This process has already begun with the first seven trees, between 6th and 7th Streets on Colorado Boulevard, already red-tagged for removal.

These New Zealand Christmas trees will not grow too large for the spaces they are living in. They are not disturbing the sidewalks. Any future sidewalk problems, if any, will be minimal. They present no hazard. Several of them are quite young and were recently planted. They require almost no care at all. They are very well suited to our climate. All of them are healthy and thriving. They are evergreens.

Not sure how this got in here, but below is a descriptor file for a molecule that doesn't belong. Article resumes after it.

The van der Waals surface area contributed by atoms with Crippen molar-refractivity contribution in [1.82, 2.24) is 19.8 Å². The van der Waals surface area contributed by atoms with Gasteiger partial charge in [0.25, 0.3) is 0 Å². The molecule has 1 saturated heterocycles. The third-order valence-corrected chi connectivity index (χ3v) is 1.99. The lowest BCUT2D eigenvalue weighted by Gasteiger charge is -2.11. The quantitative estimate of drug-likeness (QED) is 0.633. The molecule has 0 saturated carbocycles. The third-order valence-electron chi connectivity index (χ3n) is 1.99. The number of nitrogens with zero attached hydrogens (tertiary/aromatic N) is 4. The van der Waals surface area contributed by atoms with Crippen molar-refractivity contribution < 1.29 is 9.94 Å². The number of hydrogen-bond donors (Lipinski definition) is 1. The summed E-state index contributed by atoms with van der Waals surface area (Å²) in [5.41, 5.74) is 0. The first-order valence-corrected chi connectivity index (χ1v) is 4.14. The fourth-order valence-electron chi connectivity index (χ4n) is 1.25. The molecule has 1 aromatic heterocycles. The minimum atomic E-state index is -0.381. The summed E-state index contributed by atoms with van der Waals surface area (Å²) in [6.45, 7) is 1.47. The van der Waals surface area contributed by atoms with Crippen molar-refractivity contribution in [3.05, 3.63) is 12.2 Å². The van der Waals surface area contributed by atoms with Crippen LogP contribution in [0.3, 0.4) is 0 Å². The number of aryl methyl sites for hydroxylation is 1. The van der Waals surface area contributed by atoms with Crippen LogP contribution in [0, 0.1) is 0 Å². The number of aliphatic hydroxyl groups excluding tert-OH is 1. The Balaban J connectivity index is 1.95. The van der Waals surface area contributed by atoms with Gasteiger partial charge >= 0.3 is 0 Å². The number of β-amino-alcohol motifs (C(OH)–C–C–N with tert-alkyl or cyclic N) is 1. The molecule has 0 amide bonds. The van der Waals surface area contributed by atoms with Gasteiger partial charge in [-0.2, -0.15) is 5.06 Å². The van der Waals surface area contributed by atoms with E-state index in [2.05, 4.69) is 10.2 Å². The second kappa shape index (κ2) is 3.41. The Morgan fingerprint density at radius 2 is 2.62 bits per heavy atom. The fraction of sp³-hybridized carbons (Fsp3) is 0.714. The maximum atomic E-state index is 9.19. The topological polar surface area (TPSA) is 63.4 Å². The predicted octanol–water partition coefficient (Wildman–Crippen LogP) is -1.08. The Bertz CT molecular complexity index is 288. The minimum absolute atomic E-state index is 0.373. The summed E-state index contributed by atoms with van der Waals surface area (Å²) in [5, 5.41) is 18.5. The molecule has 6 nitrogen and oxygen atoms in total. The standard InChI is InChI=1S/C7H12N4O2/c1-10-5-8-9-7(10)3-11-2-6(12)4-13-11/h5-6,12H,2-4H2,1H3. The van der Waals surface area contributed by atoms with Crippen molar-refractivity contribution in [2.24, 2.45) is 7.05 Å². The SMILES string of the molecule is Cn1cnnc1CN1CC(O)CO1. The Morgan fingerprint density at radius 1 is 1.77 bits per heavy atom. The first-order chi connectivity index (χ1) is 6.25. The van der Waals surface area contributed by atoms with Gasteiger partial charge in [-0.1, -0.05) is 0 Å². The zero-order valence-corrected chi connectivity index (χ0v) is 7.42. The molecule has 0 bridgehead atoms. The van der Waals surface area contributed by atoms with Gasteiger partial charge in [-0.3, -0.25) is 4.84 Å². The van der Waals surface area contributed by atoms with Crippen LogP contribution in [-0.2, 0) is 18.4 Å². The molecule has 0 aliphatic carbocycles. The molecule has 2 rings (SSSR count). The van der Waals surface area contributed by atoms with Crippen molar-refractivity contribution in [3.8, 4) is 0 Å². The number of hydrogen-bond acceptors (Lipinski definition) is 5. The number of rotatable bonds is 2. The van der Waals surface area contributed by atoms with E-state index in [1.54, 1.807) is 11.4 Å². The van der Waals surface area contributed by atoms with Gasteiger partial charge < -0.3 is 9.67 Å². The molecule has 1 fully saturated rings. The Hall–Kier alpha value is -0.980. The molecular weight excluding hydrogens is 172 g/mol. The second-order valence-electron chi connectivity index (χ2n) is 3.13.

There is easily 35 feet between each of these trees, and in some cases more than half a block to a block. One or more eucalyptus trees can certainly be planted between each of these New Zealand Christmas trees, which would immediately result in both sides of Colorado Boulevard having been lined with eucalyptus trees, as desired.

Rather than killing the trees that are thriving there now, the city can replace them one by one over the years with the preferred species as they perish on their own. This will create generations of eucalyptus by spacing their ages, which is one of the main goals in managing our urban forest.

In fact, to remove trees, Santa Monica’s Forestry Management Plan (2000) requires that the following criteria be met: the tree must be dead; be expected to die within one year; be diseased with a strong potential to spread the pathogen; be hazardous; or be unable to support itself due to extensive root damage.